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Mind the ruins

Lists of things worth saving from collapse and destruction can be made arbitrarily long: the wetlands, the symphony orchestra, the public library, the public transportation system, the solar sewage treatment plant... the list can go on and on. Saving something generally means preserving it in some intact, functional state, and often involves some fund-raising activities, and political lobbying to secure the much-needed funds. But in the US there is one category that never makes the list, and it is the most important one: ruins.

Without much help from anyone, ruins can tell us of our history as a species. Every year millions of people flock to the Roman Forum, the Parthenon, the ruined medieval abbeys, cathedrals and castles, the pyramids at Giza, Cholula, and Chichen-Itza, and the temples at Angkor Wat.

We need not worry about some of the more spectacular sites, such as the Mall in Washington, DC. Barring some very large and unfortunate explosions, the Capitol, the White House, and other buildings surrounding the Mall will some day make a very impressive set of ruins, to rival the ruins of other imperial fora. The Manhattan skyline will make a most stunning set of ruins to be sure. Their glass envelopes long gone, the skeletons of skyscrapers will provide nesting sites for a myriad seabirds.

But some care may need to be taken if we are to preserve the ruins of all the run-down but interesting and quirky buildings that are being knocked down in many US cities, to be replaced with faceless, temporary, relentlessly utilitarian structures, whose ruins will be of no interest to posterity. The choice need not be between finding a new use for an old building and knocking it down: a better choice is to let it mellow, along with the rest of the country.

Economic collapse should make historical preservation more or less automatic, because the resources to knock down old buildings and to put up new ones will be scarce. The historical district of Charleston, South Carolina is an excellent example of just such a happy accident, which inadvertently preserved what is perhaps the most beautiful and architecturally cohesive urban landscape in North America. The combination of antebellum prosperity, fueled by slave, indigo, rice and cotton trades, followed by a lasting depression, caused Charleston to freeze in time. Although the intervening years saw much misery, looking at it now, it is hard to conceive of a happier outcome.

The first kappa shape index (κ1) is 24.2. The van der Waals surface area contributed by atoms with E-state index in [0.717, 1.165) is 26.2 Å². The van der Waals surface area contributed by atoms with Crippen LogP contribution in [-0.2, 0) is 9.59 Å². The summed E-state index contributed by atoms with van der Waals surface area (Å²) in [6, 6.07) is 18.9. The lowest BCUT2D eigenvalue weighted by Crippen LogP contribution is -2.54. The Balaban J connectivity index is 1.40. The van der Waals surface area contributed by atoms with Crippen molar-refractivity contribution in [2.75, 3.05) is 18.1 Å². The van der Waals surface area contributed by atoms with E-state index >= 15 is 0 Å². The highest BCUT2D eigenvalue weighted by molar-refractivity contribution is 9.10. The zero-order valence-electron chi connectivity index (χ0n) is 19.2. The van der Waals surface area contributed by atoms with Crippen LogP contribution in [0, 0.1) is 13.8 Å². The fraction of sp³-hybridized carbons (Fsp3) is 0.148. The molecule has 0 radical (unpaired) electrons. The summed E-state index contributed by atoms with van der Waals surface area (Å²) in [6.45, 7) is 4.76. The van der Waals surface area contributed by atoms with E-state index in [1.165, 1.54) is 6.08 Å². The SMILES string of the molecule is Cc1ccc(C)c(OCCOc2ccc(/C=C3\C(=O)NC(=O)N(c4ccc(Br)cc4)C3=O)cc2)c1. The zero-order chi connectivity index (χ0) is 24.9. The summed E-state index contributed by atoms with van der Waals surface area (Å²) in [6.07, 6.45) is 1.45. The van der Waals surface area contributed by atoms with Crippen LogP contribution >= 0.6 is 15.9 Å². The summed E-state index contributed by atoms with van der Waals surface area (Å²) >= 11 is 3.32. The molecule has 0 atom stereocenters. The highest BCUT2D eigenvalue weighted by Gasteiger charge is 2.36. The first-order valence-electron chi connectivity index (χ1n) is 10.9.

It is relatively cheap to take care of a ruin, and even the poorest of countries can sometimes find the resources to clear away the debris of a collapsed roof, put up some timbers to buttress a leaning wall, spread some cement atop crumbling masonry, plant some grass inside the open space enclosed by the perimeter walls, and prune back trees that might topple an otherwise sound piece of ruin. During a more prosperous spell, a bit of effort might restore a ruin to its former glory - for a time.

Even in their natural, entirely neglected state, ruins are, in fact, useful: they can provide a picturesque spot for a picnic, an instructive site for a school outing, a refuge for wildlife, a source of employment for tourist guides, and a place for archaeologists to dig around. A good ruin right in the center of a busy city is a poignant memento mori for the hurried people who rush about it. Should any of them find an empty slot in their schedules to be still for a moment, they could gain a precious bit of perspective by gazing at a ruin, thinking, sic transit gloria mundi.

These might be good points to bring up at a public meeting convened to discuss plans for knocking down yet another derelict old building.

Editorial Notes: Dmitry is the author of one of the most popular articles ever published by Energy Bulletin: Closing the 'Collapse Gap': the USSR was better prepared for collapse than the US He writes that he will be breathing a little life into his blog, Cluborlov. That means we can expect more articles in Dmitry's inimitable style. New Society will be releasing his new book, Reinventing Collapse this coming May. Jim Kunstler wrote a review of the book last December. From Amazon: Dmitry Orlov was born in Leningrad and immigrated to the United States at the age of twelve. He was an eyewitness to the Soviet collapse over several extended visits to his Russian homeland between the late eighties and mid-nineties. He is an engineer and a leading Peak Oil theorist whose writing is featured on such sites as www.lifeaftertheoilcrash.net and www.powerswitch.org.uk. -BA

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